Director – John R. Leonetti, Screenplay – Brent V. Friedman & Bryce Zabel, Story – Lawrence Kasanoff, John Tobias & Joshua Wexler, Based on the Game Created by John Tobias & Ed Boon, Producer – Lawrence Kasanoff, Photography – Matthew F. Leonetti, Music – George S. Clinton, Visual Effects Supervisors – Chuck Comisky & Alison Savitch, Visual Effects – The Digital Magic Co, Flat Earth Productions (Supervisor – Kevin Kutchaver), Kleiser-Walczak Construction Co, Murod Digital Images (Supervisor – Evan Richs), Optical Illusions & Vision Crew Ltd (Supervisor – Evan Jacob), Costume Effects Supervisor – Philip Goldsworthy, Special Effects Supervisors – Ron Troti & Joss Williams, Prosthetic Makeup Design – Gary Pollard, Makeup Consultant – Nick Dudman, Production Design – Charles Wood. Production Company – Threshold Entertainment./New Line Cinema
Robin Shou (Liu Kang), Sandra Hess (Lieutenant Sonya Blade), Talisa Soto (Princess Kitana), James Remar (Lord Rayden), Lynn Red Williams (Lieutenant Jackson ‘Jax’ Briggs), Brian Thompson (Shao Khan), Irina Pantaeva (Jade), Musetta Vander (Queen Sindel), Raynor Scheine (Shinnok), Deron McBee (Motaro), Marjean Holden (Sheeva), Litefoot (Nightwolf), Keith Cooke (Sub Zero)
The Mortal Kombat has been won, meaning that Earth is safe for this generation. The rules are suddenly broken by the warlord Shao Khan who invades the Earth with an army from Outworld, intending to destroy the world in six days time and merge the two realms into one. The Earth’s fate lies in the hands of Liu Kang, Sonya Blade, Kitana and Lord Rayden who must discover new fighting skills and new allies if they are to defeat Shao Khan.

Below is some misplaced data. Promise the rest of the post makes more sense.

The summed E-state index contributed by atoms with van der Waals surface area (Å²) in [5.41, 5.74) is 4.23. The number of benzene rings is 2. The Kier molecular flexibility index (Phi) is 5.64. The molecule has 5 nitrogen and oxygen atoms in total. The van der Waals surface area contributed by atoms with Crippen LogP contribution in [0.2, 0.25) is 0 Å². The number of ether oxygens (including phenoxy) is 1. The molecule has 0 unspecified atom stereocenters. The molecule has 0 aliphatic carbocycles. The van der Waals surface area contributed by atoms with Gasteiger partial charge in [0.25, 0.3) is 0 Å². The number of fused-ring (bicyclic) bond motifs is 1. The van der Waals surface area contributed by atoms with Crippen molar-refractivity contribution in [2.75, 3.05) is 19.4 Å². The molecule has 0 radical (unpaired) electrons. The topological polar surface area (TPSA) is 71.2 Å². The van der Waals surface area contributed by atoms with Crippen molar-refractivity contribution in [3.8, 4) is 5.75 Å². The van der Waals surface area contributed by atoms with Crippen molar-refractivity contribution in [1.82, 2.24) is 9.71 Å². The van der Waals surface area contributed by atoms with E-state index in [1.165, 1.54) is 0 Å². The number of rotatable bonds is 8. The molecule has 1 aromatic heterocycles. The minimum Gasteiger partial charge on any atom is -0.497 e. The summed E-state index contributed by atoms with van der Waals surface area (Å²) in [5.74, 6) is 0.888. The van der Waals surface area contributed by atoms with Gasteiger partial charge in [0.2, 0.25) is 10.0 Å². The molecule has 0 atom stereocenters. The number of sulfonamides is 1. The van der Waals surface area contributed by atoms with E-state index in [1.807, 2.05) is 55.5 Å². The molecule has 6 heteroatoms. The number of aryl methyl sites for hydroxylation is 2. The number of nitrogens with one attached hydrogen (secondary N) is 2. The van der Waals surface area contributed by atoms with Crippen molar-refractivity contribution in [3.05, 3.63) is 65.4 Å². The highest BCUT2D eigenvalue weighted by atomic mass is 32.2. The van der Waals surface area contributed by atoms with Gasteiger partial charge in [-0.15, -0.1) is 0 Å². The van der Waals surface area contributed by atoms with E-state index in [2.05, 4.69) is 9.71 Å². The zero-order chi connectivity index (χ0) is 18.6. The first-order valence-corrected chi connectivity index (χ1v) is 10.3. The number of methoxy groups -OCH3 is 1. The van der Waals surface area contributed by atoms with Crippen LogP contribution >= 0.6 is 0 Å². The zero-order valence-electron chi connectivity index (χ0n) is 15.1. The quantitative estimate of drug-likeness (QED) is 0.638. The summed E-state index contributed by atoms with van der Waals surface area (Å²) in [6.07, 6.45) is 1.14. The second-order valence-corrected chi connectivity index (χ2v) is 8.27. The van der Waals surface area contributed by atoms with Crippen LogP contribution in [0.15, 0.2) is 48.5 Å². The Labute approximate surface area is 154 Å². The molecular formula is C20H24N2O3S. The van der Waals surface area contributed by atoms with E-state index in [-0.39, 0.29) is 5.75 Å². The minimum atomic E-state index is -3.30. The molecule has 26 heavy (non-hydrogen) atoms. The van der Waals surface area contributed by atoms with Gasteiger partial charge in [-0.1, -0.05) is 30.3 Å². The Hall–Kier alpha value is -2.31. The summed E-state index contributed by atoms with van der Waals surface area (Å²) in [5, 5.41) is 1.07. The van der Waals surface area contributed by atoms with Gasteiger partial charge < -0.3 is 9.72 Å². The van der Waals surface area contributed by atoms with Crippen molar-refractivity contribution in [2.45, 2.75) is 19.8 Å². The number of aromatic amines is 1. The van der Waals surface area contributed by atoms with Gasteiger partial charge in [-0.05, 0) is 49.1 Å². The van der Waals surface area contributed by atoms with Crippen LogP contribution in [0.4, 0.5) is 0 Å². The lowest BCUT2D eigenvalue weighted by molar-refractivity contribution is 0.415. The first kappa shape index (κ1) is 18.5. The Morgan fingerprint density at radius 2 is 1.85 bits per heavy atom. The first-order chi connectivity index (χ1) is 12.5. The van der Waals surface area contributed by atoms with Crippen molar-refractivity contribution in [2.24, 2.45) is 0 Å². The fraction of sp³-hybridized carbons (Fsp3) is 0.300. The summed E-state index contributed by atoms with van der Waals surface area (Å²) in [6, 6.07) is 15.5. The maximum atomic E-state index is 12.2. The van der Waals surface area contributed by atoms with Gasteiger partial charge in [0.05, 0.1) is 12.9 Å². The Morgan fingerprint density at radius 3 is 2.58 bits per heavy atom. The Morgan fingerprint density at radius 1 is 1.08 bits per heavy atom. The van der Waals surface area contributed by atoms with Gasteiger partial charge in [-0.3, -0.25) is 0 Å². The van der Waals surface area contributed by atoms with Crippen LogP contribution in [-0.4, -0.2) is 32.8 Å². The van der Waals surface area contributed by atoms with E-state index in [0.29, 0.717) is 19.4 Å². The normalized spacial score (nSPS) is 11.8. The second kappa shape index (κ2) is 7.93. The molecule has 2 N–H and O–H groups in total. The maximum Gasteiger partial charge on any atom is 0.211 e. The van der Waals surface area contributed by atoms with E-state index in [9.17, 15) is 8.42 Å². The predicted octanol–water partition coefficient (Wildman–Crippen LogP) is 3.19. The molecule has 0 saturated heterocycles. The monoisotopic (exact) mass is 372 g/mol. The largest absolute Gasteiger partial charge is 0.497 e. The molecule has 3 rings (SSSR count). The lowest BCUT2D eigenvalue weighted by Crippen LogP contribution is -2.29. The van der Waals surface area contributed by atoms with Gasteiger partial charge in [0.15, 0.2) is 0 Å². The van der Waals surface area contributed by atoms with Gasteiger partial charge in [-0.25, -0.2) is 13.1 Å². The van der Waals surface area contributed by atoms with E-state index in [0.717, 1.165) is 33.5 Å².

Before Mortal Kombat (1995), the selection of films based on video and computer games had been extremely deplorable, with only the woeful likes of Super Mario Bros. (1993), Street Fighter (1994) and Double Dragon (1994) on offer. Mortal Kombat succeeded in contradicting the trend to become an enjoyable all-out action vehicle. It did so by dint of the single blindingly obvious thing that these other videogame adaptations somehow neglected – it approximated the style of the videogame itself by offering up wall-to-wall action, all run over by a pounding techno soundtrack.
Mortal Kombat: Annihilation is a lesser sequel, directed by the first film’s cinematographer John R. Leonetti. Anything that remotely resembles plot has been stripped to a bare minimum to concentrate on a series of fantastic martial arts set-pieces that have been slung together in the most directly linear connection possible. The downside of this is that the film tends to blur into a single shapeless action sequence.
Nor is the acting up to much – not that there is particularly any room for it. Robin Shou is awful, Sandra Hess barely less so, while James Remar displays even less animation as Rayden than Christopher Lambert did in the first film. Nevertheless, it is the sheer fantastique bravado of the fight sequences where the kombatants battle centaurs, four-armed opponents, use razor-tipped hair-braids, unleash ice and sonic voice blasts and launch missiles built into their chests that gives Mortal Kombat: Annihilation a certain, undeniably watchable edge.
Mortal Kombat: Annihilation would next be followed by a short-lived tv series Mortal Kombat: Conquest (1998-9), which lasted for 22 episodes, and more recently a new live-action tv series Mortal Kombat: Legacy (2011). A third film has been announced several times since but has yet to be greenlit.
Director John R. Leonetti later returned to genre sequels with The Butterfly Effect 2 (2006) and Annabelle (2014), as well as the original horror films Wolves at the Door (2016), Wish Upon (2017) and The Silence (2018).